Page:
By Lynne Williams Ed.D. Candidate
Boolean Search Tips can help you better target the information you seek!
Are you a job seeker or entrepreneur? Do you need some stellar Boolean search tips? Do you even know what that is or how to do it?
Are you wanting to do a targeted search for someone or something on LinkedIn or the Internet? These stellar Boolean search tips are sure to help!
George Boole lived in the 19th century, and he was a mathematician, philosopher, and logician who developed a form of logic.
This tool uses the words (in caps) AND, OR, or NOT along with keywords like names, titles, and companies, and it can be used to search on the Internet in modern times, including LinkedIn.
SEARCH ON LINKEDIN
If you want to glom together two or more words, make sure you keep them in quotes. Below are some examples.
“Sales Manager” AND “Real Estate”
“Sales Manager” AND Realtor
“Sales Manager” AND “Real Estate” OR Realtor
“Sales Manager” OR “Regional Manager” AND “Residential Real Estate NOT “New Construction”
SEARCH ON GOOGLE FOR SOMEONE ON LINKEDIN
LinkedIn currently has a limit of 100 searches per week, so you might have to resort to searching on Google for the site of LinkedIn. Below is a more complex search you can do on Google.
site:linkedin.com/in (“greater Philadelphia area” OR “greater New York City area”) AND (R&D AND VP OR “vice president” AND “johnson & johnson” OR “johnson and johnson” OR “j and j” OR “j & j” OR j&j)
TIPS FOR JOB SEEKERS – UNEMPLOYED OR EMPLOYED
If you are an unemployed job seeker, you can put the following in your About section. If you are employed but seeking a new opportunity, you can include the words below under a previous job.
Seeking new opportunity. #opentowork #ONO (which stands for open to new opportunity)
KEYWORDS ARE ESSENTIAL
LinkedIn is a database of information, so if you want to get found in searches, you need to ensure you have keywords in your profile.
The sections I target for keywords are the headline, About section, and Skills section, and I also suggest embellishing job titles (up to 100 characters).
Additionally, consider keywords in the Projects and Publications sections if you have them.
THINK LIKE GOOGLE
What would you type in Google if you were looking for someone?
Would you type Owner OR President of ABC Website Design, or would you type website design OR website developer as general terms, basically since you have never heard of ABC Website Design before?
If you are a business owner, your title and company name should go in your experience section, but not your headline.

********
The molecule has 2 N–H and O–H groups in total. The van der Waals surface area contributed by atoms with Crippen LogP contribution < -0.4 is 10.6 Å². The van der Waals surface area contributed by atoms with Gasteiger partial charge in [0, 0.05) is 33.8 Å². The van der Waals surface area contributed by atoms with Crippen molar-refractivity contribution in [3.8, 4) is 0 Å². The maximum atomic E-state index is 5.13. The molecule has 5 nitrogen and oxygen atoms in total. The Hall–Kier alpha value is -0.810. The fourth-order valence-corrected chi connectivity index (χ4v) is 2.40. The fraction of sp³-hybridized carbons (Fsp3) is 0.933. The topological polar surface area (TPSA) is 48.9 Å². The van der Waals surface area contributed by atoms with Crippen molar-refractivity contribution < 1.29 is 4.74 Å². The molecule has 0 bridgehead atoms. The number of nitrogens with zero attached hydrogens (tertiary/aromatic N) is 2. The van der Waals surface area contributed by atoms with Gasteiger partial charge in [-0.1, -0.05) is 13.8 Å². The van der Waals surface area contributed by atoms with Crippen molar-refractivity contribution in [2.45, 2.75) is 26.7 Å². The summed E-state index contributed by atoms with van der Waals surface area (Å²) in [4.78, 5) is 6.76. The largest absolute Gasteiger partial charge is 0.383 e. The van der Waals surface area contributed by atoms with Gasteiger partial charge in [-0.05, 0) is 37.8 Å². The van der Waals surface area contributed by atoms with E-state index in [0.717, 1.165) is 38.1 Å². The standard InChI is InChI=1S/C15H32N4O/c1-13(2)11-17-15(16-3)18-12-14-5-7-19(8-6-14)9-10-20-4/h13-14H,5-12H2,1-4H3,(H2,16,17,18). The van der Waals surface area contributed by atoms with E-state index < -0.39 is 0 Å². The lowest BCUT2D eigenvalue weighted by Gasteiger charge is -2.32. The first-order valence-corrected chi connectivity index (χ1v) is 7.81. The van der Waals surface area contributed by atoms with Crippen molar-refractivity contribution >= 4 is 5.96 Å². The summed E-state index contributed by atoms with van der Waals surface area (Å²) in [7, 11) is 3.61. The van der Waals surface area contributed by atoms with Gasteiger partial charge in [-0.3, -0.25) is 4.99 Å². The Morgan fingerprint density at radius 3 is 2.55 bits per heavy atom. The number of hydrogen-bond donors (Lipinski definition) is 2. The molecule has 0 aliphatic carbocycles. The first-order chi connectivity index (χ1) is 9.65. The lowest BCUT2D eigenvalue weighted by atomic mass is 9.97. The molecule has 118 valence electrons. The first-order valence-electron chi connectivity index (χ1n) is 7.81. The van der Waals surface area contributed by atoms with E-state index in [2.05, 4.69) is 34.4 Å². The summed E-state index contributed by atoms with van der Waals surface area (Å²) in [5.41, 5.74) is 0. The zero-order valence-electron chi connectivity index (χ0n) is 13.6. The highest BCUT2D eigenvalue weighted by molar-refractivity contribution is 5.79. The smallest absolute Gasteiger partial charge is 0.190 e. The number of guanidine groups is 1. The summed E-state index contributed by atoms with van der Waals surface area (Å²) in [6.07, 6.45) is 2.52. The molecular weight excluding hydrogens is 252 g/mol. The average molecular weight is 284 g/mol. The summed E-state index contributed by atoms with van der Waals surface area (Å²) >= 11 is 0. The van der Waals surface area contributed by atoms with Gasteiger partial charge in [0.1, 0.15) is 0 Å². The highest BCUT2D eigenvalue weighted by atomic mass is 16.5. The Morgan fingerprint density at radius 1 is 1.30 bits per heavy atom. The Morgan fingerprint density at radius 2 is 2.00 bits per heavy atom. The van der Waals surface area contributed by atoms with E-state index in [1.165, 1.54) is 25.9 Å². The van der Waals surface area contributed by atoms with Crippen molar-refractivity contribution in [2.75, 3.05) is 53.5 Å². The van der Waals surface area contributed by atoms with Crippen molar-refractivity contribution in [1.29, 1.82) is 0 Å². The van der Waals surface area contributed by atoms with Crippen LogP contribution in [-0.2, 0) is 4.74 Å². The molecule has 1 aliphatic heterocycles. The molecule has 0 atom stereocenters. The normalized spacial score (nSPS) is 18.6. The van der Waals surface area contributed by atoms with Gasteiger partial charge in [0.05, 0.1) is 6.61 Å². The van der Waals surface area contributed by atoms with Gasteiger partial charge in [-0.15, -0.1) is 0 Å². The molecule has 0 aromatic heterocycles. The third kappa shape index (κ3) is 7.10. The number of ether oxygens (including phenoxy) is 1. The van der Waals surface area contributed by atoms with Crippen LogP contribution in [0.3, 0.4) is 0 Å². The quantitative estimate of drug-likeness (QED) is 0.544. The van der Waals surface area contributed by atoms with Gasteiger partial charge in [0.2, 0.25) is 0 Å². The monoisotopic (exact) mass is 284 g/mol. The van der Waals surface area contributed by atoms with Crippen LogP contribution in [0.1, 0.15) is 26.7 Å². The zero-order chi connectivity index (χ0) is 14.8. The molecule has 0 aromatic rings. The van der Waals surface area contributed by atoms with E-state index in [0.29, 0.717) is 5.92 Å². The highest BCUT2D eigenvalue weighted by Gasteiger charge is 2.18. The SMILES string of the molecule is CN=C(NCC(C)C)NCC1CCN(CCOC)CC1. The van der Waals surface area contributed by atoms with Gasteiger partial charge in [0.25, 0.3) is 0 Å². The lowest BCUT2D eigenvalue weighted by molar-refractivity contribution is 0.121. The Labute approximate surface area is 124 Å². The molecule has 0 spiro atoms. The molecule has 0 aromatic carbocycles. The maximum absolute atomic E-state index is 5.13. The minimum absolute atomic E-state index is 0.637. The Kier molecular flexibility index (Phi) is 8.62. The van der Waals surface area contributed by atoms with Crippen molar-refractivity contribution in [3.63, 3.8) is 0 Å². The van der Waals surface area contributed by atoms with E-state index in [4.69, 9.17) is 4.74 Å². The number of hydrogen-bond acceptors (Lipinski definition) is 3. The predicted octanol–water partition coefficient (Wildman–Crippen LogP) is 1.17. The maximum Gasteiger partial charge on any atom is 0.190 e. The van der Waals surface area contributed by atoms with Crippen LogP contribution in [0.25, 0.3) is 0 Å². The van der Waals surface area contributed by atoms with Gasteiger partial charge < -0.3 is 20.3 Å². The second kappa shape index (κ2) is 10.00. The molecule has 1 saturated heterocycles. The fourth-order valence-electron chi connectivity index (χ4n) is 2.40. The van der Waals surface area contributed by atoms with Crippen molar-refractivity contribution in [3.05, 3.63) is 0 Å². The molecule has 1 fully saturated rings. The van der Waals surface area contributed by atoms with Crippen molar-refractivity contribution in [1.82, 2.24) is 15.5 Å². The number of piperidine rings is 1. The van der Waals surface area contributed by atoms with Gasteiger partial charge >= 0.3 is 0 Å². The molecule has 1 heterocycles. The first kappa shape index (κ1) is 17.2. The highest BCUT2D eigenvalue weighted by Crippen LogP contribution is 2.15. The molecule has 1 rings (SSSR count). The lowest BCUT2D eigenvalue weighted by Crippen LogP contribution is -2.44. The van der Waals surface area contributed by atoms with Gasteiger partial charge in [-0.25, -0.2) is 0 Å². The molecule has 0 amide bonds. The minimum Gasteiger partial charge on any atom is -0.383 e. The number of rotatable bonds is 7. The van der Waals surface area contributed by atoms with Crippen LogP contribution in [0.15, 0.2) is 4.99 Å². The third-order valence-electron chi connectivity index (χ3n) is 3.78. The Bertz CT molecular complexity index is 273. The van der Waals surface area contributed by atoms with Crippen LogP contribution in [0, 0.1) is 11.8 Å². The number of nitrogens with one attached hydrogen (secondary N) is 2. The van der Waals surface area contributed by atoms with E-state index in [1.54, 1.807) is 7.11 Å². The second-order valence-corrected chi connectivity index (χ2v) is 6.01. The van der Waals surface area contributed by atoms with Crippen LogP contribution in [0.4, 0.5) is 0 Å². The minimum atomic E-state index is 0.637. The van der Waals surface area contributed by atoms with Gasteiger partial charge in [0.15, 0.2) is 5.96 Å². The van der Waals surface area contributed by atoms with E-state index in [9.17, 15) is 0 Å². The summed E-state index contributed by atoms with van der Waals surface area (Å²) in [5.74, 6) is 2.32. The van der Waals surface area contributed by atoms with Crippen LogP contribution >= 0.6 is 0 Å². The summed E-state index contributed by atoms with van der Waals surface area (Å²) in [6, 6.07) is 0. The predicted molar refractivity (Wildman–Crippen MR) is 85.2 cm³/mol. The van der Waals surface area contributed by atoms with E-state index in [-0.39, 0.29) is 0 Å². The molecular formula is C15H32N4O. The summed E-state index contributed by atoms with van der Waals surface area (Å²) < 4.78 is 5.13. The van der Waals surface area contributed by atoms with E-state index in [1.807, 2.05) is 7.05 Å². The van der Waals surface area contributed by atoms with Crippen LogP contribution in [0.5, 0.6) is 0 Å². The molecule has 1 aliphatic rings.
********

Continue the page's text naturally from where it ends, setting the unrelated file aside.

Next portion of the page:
You want to use keywords in your headline, and add a Unique Selling Proposition (USP) and then check it with a tool like Sharethrough, which you will find in my LinkedIn newsletter article.
THINK LIKE A RECRUITER OR TALENT ACQUISITION
You might want to read these articles by SHRM, TalentLyft, and Entelo on how someone in talent acquisition searches for candidates. Then, you can reverse engineer your LinkedIn profile on how you want to be found.
THINK LIKE “YOU” AS A JOB SEEKER
Instead f visiting job boards or LinkedIn jobs, you can also Google terms to find jobs that match what you are seeking, like in the example below.
nonprofit AND “servant leadership” AND management jobs in and around Philadelphia, PA
OTHER BOOLEAN TERMS AND SYMBOLS
When using an asterisk (*), you can get different word forms, as the asterisk acts as a wild card. For example, “recruit*” might turn up recruit, recruiter, recruiters, recruiting, recruited
When using a double asterisk (**), it will turn up all forms of a particular word in different tenses. An example of “sell**” might turn up sell, selling, sold, etc.
There are other Boolean operators for computer scientists, but we will keep this topic focused on the average searcher.
So hopefully, you will give these BOOlean search tips a BOO-yah and not BOOhoo, and they will lead you to your BOOmtown!
Lynne M. Williams is the Executive Director of the Great Careers Groups, a volunteer-run 501(c)3 nonprofit organization that provides career education and networking connections for 1) job seekers in career transition, including veterans, and 2) employed and self-employed for career management.